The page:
According to recent research, small-scale gold mining has led to the destruction of more than 170,000 acres of primary rainforest in the Peruvian Amazon over the past five years.
Scientists based in Peru's Madre de Dios region at Wake Forest University's Center for Amazonian Scientific Innovation (CINCIA) say they've developed a new method for detecting artisanal-scale mining that is 20 to 25 percent more accurate than the tools used in the past.
The researchers combined the CLASlite forest monitoring technology with Global Forest Change data sets on forest loss, both of which use lightwaves to identify changes in the landscape, to arrive at their estimate of rainforest destruction driven by small gold mining operations in Peru, which they say is 30 percent higher than previous estimates.
"The scale of the deforestation is really shocking," Luis Fernandez, executive director of CINCIA, said in a statement. "In 2013, the first comprehensive look at Peruvian rainforest lost from mining showed 30,000 hectares. Five years later, we have found nearly 100,000 hectares of deforested landscape."
Artisanal miners don't exploit large veins of gold, instead collecting gold flakes from throughout the rainforest by stripping the land of trees or scooping up river sediment, then using toxic mercury to extract the precious metal. Though the environmental damage done by artisanal miners is extensive, it is also hard to detect remotely—the miners leave behind a barren landscape of mercury-polluted ponds and sand dunes, which can resemble a natural wetlands environment when viewed via satellite imagery.
"We're not talking about huge gold veins here," Fernandez said. "But there's enough gold in the landscape to make a great deal of money in a struggling economy. You just have to destroy an immense amount of land to get it."
Artisanal-scale gold mining took off in the Peruvian Amazon in the early 2000s, after the completion of the Interoceanic Highway, which connects Peru and Brazil, made Peru's remote rainforests more accessible.
"You take out everything aboveground—vast amounts of rainforest—and then you take the soil, run it through a sluice and wash away all that is good in it," Miles Silman, associate director of science for CINCIA and director of Wake Forest's Center for Energy, Environment, and Sustainability, said in a statement, describing the small-scale gold mining process. "What you have left is an alien environment. All the scenery should look like broccoli. It looks like desert."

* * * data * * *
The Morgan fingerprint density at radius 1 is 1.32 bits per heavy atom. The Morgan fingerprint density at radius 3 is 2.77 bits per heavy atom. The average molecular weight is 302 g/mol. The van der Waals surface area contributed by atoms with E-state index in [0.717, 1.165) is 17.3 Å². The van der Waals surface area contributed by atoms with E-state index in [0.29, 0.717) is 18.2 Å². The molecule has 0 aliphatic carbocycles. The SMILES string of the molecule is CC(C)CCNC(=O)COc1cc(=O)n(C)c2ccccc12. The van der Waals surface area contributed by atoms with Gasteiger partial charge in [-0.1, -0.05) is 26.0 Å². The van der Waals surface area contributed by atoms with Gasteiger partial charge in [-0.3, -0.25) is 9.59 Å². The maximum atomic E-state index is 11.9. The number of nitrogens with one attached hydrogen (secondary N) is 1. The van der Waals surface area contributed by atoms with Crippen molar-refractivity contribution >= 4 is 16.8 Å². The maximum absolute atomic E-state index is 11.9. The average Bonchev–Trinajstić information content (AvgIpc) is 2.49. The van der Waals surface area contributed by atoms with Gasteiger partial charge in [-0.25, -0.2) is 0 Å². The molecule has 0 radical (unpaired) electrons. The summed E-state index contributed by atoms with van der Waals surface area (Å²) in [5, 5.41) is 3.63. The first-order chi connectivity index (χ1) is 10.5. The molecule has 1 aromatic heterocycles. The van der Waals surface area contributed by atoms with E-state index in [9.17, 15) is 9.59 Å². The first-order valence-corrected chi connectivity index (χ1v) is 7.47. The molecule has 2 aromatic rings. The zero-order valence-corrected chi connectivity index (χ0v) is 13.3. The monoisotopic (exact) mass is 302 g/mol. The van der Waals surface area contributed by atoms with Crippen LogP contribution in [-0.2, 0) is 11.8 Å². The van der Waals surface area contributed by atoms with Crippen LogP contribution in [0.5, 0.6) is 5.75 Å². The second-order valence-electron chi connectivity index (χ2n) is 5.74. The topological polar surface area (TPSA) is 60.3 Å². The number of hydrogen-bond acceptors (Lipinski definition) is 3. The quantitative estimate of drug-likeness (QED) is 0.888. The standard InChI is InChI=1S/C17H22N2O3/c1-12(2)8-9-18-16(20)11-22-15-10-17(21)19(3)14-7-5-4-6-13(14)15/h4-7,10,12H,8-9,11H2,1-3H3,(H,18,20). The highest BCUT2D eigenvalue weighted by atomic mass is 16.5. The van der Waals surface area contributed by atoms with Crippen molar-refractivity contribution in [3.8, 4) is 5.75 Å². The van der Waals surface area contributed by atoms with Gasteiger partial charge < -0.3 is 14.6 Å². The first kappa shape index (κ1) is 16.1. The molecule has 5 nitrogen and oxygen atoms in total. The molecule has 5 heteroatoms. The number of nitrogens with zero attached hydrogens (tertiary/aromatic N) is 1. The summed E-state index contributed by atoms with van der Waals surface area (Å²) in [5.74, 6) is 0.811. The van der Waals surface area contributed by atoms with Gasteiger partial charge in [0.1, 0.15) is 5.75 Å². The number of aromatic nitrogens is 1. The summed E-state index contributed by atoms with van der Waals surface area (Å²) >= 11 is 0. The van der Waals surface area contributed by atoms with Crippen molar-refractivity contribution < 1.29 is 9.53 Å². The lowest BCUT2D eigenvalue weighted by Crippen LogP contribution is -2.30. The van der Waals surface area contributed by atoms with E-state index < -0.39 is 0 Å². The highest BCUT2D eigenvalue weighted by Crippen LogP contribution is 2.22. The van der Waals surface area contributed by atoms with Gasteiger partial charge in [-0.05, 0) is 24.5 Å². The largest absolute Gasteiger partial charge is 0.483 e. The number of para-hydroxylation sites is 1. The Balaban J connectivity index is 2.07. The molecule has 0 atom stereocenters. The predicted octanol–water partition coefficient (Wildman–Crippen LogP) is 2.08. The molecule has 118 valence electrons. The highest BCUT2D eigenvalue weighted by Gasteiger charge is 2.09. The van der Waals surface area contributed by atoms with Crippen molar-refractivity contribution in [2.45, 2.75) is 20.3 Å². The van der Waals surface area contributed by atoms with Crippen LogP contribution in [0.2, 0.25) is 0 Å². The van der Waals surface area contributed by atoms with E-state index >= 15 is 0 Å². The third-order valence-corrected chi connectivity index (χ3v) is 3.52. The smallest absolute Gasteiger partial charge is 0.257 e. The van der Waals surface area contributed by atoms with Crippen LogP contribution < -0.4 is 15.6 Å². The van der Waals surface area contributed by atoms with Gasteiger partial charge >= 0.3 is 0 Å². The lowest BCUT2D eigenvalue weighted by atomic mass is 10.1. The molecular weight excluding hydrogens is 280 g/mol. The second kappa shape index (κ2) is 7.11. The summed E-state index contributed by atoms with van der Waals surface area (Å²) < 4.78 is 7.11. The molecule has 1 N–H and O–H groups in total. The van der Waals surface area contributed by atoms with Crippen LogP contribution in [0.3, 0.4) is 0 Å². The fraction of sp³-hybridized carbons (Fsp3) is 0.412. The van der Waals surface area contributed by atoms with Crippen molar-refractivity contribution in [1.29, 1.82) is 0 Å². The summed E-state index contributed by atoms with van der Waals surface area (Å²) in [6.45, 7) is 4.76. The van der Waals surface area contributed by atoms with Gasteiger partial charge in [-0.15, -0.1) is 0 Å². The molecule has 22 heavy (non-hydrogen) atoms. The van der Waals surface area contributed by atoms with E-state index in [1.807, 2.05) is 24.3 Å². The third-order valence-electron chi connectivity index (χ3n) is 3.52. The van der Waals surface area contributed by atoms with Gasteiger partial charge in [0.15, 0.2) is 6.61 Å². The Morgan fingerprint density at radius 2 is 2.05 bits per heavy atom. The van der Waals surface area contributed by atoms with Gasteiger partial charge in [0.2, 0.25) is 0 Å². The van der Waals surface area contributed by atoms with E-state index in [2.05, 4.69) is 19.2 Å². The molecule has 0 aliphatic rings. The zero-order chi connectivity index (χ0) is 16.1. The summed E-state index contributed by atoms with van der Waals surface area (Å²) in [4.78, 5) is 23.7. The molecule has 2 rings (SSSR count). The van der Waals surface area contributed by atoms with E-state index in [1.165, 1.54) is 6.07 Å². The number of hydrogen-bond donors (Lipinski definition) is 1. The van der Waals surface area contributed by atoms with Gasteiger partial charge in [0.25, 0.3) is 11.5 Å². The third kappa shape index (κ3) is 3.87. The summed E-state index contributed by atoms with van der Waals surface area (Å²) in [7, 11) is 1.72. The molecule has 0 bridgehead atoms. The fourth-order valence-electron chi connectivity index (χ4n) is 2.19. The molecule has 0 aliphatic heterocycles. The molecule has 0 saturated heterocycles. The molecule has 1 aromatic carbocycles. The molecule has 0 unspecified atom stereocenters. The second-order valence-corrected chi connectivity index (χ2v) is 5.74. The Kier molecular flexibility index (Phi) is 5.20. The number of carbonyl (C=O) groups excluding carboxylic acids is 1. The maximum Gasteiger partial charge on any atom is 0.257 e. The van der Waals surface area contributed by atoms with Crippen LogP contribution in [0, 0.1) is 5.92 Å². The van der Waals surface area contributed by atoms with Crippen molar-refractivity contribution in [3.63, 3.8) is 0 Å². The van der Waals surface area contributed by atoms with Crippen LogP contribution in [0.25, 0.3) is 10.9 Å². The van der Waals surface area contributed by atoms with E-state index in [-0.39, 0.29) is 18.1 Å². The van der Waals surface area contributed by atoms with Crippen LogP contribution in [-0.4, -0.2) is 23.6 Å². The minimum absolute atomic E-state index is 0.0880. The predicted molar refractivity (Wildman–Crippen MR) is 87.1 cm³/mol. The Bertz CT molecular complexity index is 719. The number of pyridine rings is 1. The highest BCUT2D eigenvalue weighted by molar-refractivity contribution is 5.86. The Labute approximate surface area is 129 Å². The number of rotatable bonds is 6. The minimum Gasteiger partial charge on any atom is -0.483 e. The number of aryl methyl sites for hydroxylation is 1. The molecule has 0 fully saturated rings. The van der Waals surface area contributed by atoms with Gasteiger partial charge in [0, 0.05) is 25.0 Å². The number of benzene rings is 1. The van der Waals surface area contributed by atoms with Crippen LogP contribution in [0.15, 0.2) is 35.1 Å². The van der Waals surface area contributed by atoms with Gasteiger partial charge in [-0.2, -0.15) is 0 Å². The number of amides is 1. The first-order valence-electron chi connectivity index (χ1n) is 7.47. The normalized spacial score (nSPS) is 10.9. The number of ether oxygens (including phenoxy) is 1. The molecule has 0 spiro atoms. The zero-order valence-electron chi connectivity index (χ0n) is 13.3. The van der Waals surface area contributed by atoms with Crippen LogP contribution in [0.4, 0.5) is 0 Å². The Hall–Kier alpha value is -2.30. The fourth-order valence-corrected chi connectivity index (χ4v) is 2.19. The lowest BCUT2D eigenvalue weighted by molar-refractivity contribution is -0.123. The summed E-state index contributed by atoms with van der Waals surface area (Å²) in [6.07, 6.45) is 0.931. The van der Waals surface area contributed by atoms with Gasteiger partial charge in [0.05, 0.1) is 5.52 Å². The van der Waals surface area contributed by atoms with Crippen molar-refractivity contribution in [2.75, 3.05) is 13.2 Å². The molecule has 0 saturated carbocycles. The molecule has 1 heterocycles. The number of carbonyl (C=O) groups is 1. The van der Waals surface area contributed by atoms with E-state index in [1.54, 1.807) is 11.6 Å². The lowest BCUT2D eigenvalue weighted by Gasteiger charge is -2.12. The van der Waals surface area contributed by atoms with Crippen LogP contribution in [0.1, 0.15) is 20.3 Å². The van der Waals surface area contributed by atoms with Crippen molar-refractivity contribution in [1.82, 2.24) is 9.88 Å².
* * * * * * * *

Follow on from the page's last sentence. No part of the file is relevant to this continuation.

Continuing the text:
Combining CLASlite and Global Forest Change allowed the research team to detect the precise kind of deforestation they were looking for, according to Silman, who told Mongabay that they are "the two leading tools that the remote sensing community has developed to understand changes in forest cover." They take data in its raw state from the Earth-observing satellite program LANDSAT and do all the corrections needed to be able to detect changes in forest cover, which Silman calls "a monumental achievement."
He explained how the tools can be used together to detect small-scale gold mining's impacts on the rainforest: "Global Forest Change can tell you that forest cover has changed very well, but it can't tell you why or how. CLASlite can be modified to tell you about why the forest changed—in this case mining—but we found that it misses a substantial amount of the deforestation that is caused by mining when used alone. So what we did is combine the methods—fuse them—to take the best of GFC and the best of CLASlite."
When the team used both tools in concert, they identified 21 to 30 percent more mining-caused deforestation than was found previously, Silman said. "As we say in the paper, it is a big difference—the difference is like missing the last several years of deforestation."
CINCIA has partnered with the Peruvian Ministry of the Environment's Instituto de Investigaciones de la Amazonía Peruana to develop new scientific innovations that can help monitor and address the environmental impacts of gold mining in Amazonian rain forests.
"What CINCIA does is essentially research and development for conservation in this part of the Amazon: developing new tools and methods, and starting to apply them to the unknown questions to this problem," Fernandez says. "How can you reforest 100,000 hectare of high biodiversity forest using native species? How can you improve the ability of detection and possible projection of future deforestation? What is the effect of releasing an estimated 185 metric tons of mercury to the areas watersheds?"
The tools CINCIA have developed are brand new, however, and have not yet be adopted by the Ministry, Fernandez says. "We hope that our work can inform and be used to improve their ability to detect deforestation and more rapidly respond to current and future threats. We will work with Ministry experts so they understand these new tools, and work with them if they want to upgrade current practices."
This story originally appeared at the website of global conservation news service Mongabay.com. Get updates on their stories delivered to your inbox, or follow @Mongabay on Facebook, Instagram, or Twitter.